Thu Dec 27, 2007 4:59pm GMT
BANGKOK (Reuters) – Two medium-sized Thai political parties made a joint conditional offer on Thursday to join supporters of former prime minister Thaksin Shinawatra in a coalition that could see the ousted leader return from exile.
The leaders of the Chart Thai (Thai Nation) and Peua Pandin (Motherland) parties said they would join a coalition led by the pro-Thaksin People Power Party (PPP), which won 233 of 480 parliament seats in Sunday’s election, if five conditions were met.
Chart Thai leader Banharn Silpa-archa said both parties wanted the PPP to pledge not to interfere with the judicial process once Thaksin returns to face corruption and criminal charges brought by investigators appointed after the September 2006 coup.
“I think PPP should bring our proposals to discuss with the man now in a faraway place,” he told a news conference, referring to Thaksin, who has been in exile, mainly in London, since the putsch, the 18th in 75 years of on-off democracy.
The main charge against Thaksin relates to a major land deal his wife made with a central bank unit while he was in power.
Despite winning easily the most seats, the PPP needs support from the two swing parties, which control 65 seats between them, to form a stable coalition.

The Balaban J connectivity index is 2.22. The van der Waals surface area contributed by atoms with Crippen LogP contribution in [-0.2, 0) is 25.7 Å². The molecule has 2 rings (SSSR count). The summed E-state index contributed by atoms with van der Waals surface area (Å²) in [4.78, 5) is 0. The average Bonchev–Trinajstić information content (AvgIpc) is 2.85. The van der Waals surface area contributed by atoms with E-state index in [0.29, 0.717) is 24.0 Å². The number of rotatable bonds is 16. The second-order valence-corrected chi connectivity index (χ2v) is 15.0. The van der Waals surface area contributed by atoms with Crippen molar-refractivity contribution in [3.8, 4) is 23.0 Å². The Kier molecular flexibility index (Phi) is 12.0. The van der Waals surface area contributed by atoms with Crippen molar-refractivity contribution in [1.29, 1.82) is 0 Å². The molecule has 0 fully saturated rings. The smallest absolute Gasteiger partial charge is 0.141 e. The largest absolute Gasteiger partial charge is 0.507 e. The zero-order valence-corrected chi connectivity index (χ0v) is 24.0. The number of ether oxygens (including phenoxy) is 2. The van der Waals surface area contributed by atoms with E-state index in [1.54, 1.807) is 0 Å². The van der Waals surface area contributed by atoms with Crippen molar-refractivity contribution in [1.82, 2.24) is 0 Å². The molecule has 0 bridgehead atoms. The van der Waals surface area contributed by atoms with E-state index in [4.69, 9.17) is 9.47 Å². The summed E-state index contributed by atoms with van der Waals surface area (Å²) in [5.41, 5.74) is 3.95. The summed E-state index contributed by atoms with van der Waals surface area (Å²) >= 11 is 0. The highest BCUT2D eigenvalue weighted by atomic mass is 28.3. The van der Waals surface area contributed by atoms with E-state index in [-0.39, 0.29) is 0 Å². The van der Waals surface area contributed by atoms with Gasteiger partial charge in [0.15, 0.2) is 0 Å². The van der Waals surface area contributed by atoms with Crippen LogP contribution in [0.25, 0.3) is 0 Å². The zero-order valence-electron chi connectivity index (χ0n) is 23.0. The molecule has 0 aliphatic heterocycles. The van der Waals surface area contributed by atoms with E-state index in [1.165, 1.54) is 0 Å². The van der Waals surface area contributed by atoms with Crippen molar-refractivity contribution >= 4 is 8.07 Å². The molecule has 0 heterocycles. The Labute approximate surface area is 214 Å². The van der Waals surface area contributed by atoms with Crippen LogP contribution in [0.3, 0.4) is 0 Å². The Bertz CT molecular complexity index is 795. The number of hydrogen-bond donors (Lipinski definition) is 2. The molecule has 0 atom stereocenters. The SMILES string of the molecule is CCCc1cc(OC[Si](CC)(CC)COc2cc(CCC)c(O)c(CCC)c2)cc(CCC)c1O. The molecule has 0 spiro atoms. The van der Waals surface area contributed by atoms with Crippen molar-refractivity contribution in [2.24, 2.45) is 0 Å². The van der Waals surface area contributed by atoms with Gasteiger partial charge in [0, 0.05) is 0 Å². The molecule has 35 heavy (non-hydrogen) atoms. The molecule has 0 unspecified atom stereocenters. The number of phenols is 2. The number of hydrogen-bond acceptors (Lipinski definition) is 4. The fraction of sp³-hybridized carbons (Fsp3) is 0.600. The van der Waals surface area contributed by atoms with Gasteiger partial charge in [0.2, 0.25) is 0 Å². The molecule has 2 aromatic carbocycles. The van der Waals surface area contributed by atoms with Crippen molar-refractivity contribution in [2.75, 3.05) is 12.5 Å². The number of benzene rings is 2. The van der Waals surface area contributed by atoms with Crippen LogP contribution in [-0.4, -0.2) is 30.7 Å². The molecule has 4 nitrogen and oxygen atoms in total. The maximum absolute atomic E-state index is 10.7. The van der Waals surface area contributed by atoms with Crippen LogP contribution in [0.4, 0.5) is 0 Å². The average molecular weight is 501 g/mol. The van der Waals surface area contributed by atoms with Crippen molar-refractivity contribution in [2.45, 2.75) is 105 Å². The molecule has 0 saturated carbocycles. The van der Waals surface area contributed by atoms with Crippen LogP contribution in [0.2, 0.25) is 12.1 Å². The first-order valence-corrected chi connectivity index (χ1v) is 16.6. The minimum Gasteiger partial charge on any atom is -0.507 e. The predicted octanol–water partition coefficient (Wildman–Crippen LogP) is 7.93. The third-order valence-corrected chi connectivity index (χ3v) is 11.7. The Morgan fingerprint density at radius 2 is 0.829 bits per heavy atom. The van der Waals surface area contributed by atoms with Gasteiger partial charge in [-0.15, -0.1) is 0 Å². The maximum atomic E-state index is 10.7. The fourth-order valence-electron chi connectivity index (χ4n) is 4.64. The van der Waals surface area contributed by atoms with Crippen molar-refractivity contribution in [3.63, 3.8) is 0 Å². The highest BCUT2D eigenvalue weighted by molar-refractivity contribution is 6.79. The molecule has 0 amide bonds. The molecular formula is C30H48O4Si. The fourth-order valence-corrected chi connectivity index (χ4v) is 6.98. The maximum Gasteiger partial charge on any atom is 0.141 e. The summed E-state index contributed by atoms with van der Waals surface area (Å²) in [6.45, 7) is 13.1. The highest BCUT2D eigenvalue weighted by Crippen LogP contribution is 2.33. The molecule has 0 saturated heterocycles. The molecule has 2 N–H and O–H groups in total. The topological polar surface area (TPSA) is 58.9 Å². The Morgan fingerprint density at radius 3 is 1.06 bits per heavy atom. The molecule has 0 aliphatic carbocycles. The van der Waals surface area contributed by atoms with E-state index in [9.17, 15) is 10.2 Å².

The PPP has yet to respond to Banharn’s offer.
Another condition was for PPP and Thaksin supporters to cease their attacks on Prem Tinsulanonda, a highly influential former prime minister and right-hand man to revered King Bhumibol Adulyadej.
The Thaksin camp accuses Prem of masterminding the coup, an allegation he denies.
Banharn said he also wanted a guarantee that there would be no PPP reprisals against Thaksin’s enemies, including members of the army-appointed anti-corruption committee that has been hounding him for the last 15 months.
Banharn, a former prime minister, is one of the wiliest politicians of his generation, nicknamed “The Eel” for his ability to worm his way quietly into positions of power.
His short time as prime minister in the mid-1990s is widely regarded as a disaster, paving the way for the shock devaluation of the baht in 1997, the trigger of the Asian financial crisis.
(Reporting by Panarat Thempgumpanat; writing by Vithoon Amorn, editing by Ed Cropley and Roger Crabb)
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